Whew, that’s out of the way.
I viewed/attended a webinar almost exactly two years ago, presented by Citrix about Scottsdale Community College and its mySCC system that provided virtual desktops and virtualized applications to its faculty, staff, and students. I was blown away by what I saw, and knew I wanted to build something similar.
I work for a large public university and we’d dabbled with Citrix Presentation Server for several years, but only in a very targeted manner, providing remote applications to researchers and grad students needing to run apps like SAS, Matlab, SPSS, and the like.
Part of my duties at the time included managing several hundred PC & Mac workstations in computer labs around campus, along with the various file, print, web, and other servers needed to support the labs. I also managed the Citrix Presentation Server, a service we’d inherited from another group because someone believed that, as a platform for providing quirky and often difficult to maintain applications, it would make more sense for a group of “desktop” admins to work with it than a group of “server” admins. It worked out well, and that service has grown and flourished under my group’s management.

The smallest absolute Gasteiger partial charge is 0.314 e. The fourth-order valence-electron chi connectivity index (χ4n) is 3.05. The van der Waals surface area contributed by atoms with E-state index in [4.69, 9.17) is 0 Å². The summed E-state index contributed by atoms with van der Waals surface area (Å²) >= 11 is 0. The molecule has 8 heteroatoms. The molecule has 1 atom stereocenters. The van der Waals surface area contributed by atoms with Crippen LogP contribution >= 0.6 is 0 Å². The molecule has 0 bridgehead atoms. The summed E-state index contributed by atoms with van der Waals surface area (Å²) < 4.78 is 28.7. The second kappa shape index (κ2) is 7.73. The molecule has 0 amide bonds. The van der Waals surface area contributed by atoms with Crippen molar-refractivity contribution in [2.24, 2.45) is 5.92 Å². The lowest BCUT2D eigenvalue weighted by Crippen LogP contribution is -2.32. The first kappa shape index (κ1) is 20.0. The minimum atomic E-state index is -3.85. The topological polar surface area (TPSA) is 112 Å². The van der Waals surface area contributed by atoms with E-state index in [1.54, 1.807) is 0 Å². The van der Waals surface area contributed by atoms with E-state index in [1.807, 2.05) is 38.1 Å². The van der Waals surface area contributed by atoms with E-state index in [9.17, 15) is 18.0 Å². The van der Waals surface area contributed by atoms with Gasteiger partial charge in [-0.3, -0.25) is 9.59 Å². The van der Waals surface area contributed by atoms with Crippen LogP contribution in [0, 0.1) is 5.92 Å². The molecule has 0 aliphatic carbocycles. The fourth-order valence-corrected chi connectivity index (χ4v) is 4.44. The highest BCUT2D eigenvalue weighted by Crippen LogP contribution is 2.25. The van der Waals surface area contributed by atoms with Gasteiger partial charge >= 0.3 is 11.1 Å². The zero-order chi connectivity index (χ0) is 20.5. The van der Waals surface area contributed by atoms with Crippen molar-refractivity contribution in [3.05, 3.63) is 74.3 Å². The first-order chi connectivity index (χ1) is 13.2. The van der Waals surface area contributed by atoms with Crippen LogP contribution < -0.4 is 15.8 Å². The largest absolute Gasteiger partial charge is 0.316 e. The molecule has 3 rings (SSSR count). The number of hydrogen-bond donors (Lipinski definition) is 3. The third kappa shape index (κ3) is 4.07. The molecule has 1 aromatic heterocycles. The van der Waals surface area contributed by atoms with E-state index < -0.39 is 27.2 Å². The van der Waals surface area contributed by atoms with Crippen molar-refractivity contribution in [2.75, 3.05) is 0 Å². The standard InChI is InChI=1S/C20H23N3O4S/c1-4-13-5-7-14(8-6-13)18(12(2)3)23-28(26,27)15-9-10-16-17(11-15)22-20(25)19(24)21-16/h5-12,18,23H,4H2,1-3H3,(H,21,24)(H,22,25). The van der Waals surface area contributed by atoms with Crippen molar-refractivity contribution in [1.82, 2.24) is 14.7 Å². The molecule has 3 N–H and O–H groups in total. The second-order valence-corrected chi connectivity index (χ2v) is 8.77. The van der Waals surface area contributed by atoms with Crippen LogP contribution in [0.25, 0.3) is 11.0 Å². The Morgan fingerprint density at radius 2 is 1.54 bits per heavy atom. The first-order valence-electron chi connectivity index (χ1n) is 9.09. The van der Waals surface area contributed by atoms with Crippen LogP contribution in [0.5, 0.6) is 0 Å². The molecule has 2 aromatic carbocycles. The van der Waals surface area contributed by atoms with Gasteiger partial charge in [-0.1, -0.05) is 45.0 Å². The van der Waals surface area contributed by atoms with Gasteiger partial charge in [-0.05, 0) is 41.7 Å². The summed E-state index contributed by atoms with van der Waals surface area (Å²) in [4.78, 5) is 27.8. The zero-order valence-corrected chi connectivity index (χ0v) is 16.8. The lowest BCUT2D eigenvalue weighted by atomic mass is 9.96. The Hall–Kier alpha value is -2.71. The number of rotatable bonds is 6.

But what I saw Scottsdale doing was so much more than what we were doing, or even thought we could do at the time, and I remember rushing into my boss’ office, showing her the promotional video for the service, and telling her we absolutely, positively, had to talk to the people at Scottsdale responsible for mySCC and do something like it for our students.
Thus began a journey that would morph over time to include a vision to provide more than just “lab software anywhere, anytime” (although it will still do that) and would eventually, after hitting every imaginable roadblock along the way, be fused with a project to build what our industry, to the chuckles of geeks watching keynotes around the globe, calls a “private cloud.”
My plan is to use this blog to document some of the steps we took to get where we are today, discuss the decisions we were faced with and why we made them, and, I hope, contribute to the conversation about the growing and changing topic.